PLAN OF THE GROUND FLOOR: 1. ENTRYWAY, 2. ROOM OF WLADYSLAW ZAMOYSKI, 3. GENERAL'S WIFE ROOM, 4. LOUNGE, 5. SMALL LOUNGE,
6. BLACK HALL, 7. DINING HALL, 8. BOUDOIR, 9. ROOM OF MARIA ZAMOYSKA, 10. HUNTING NOOK


o the east of the Black Hall the­re is a Di­ning Hall, al­so known as the Arms Hall. The main de­co­ra­tion of this room is cei­ling con­tai­ning in 71 bo­xes shields with co­ats of arms of the 15th cen­tu­ry Po­lish knight­hood - on­ce in­cor­rec­tly re­fer­red to as co­ats of arms of knights fight­ing at Grun­wald. One em­pty box was the ob­ject of Ti­tus' jo­kes, who li­ked to re­peat that he would com­ple­ment it with the ap­pro­pria­te co­at of arms of the guest who was ar­ri­ving, if ne­ces­sa­ry. On­ly neo-Ba­ro­que chairs with high back­rests from the turn of the 17th and 18th cen­tu­ries and a Ba­ro­que press for the li­nen ha­ve sur­vi­ved from the o­ri­gi­nal e­quip­ment of the hall. The rest of the fur­ni­tu­res we­re im­por­ted la­ter, al­though they are e­qual­ly old and va­lu­a­ble. On the walls, just li­ke in the Lou­nge, the­re a­re re­pre­sen­ta­ti­ve, la­rge por­traits of an­ces­tors ac­com­pa­nied by the Whi­te La­dy, the fa­mous ima­ge of Te­o­fi­la Po­tu­lic­ka. The pas­sa­ge from the Black Hall to the Room of Ma­ria Za­moy­ska leads through a hu­ge o­gi­ve por­tal en­cir­cled with go­thic flo­ral de­co­ra­tion and or­na­men­ted with the arms of the Dzia­lyn­ski fa­mi­ly. The Ma­ria Room was o­ri­gi­nal­ly u­sed as a guest room, and la­ter as a pri­va­te a­part­ment for Iza­be­la Dzia­lyn­ska and Ma­ria Za­moy­ska, the si­ster of Wla­dy­slaw. A cha­rac­te­ris­tic de­co­ra­ti­ve e­le­ment is the a­bun­dant cei­ling stuc­co in the form of a ge­o­met­ric or­ien­tal plait, for­ming a star in the mid­dle. Near the win­dow the­re is an Ara­bic in­scrip­tion with a ba­sic re­li­gion of the Isla­mic faith - it was a tri­bu­te of Dzia­lyn­ski to Tur­key, which as the on­ly one of the then coun­tries did not ac­cept the par­tit­ion of Po­land. Two se­ven­teenth-cen­tu­ry cup­boards de­co­ra­ted with a pearl la­yer, a so­fa and oak arm­chairs up­hol­ste­red in stri­ped folk fa­bric, as well as chairs ma­de of pear wood, pro­ba­bly de­sig­ned by Ce­le­sty­na Dzia­lyn­ska, ha­ve sur­vi­ved from the ori­gi­nal fur­nish­ings of the room. It is al­so worth no­ting the Ro­co­co se­cre­ta­ries, the Dutch ta­ble li­ned with e­bo­ny and ro­se­wood and the toi­let ta­ble u­sed by Ma­ria to sto­re paints and paint­ing tools. The walls are de­co­ra­ted with fa­mi­ly por­traits and works by Za­moy­ska. North of the Ma­ria's Room the­re is an oc­ta­go­nal room co­ve­red with a cry­stal vault, cal­led the Hun­ting Nook. Its cen­tral part is fil­led with a cir­cu­lar so­fa, around which in show­ca­ses and on walls the­re are ex­hi­bits of Wla­dys­law Za­moy­ski's tra­vels, in­clu­ding skull masks, a palm hat - a gift from the si­ster of the King of Ha­wai­ian Is­lands, Prin­cess Li­li’­uo­ka­la­ni, and the ol­dest ex­hi­bit in the mu­se­um - a sto­ne ri­tual fi­gu­re from Pa­pua New Gui­nea, which is o­ver 3000 years old.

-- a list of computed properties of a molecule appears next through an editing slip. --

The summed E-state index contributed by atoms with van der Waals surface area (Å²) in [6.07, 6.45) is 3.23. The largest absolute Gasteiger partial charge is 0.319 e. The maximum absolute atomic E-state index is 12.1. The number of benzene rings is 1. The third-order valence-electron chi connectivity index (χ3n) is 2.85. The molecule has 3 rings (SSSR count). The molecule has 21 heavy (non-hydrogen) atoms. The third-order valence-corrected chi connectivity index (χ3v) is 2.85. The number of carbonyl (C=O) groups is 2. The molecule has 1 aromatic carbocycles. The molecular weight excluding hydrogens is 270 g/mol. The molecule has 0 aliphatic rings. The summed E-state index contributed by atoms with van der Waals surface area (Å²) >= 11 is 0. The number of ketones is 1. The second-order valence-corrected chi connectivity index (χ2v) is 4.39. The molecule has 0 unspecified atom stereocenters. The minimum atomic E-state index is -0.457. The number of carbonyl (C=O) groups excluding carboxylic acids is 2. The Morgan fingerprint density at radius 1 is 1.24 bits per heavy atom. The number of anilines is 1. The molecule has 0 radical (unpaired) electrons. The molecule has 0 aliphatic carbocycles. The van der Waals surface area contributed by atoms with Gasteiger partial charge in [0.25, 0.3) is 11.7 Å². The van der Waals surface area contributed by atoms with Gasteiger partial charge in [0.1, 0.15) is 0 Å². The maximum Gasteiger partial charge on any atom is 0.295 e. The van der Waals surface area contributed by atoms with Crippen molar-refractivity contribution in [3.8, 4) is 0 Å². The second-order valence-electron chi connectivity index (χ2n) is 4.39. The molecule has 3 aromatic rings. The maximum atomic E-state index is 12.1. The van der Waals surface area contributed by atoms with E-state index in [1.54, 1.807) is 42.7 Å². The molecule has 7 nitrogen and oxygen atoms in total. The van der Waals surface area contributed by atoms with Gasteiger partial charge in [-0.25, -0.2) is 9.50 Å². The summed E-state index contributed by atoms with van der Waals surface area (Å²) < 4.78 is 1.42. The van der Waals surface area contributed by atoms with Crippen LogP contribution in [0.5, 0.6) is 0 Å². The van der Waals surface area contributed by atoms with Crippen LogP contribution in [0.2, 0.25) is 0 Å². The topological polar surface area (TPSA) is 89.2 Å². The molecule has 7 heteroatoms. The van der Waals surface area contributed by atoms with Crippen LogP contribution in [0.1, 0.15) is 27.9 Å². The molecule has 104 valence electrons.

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AT THE TOP LEFT, THE ROOM OF MARIA ZAMOYSKA; BELOW THERE IS THE HUNTING NOOK
DINING HALL IN THE PHOTOGRAPHS ON THE RIGHT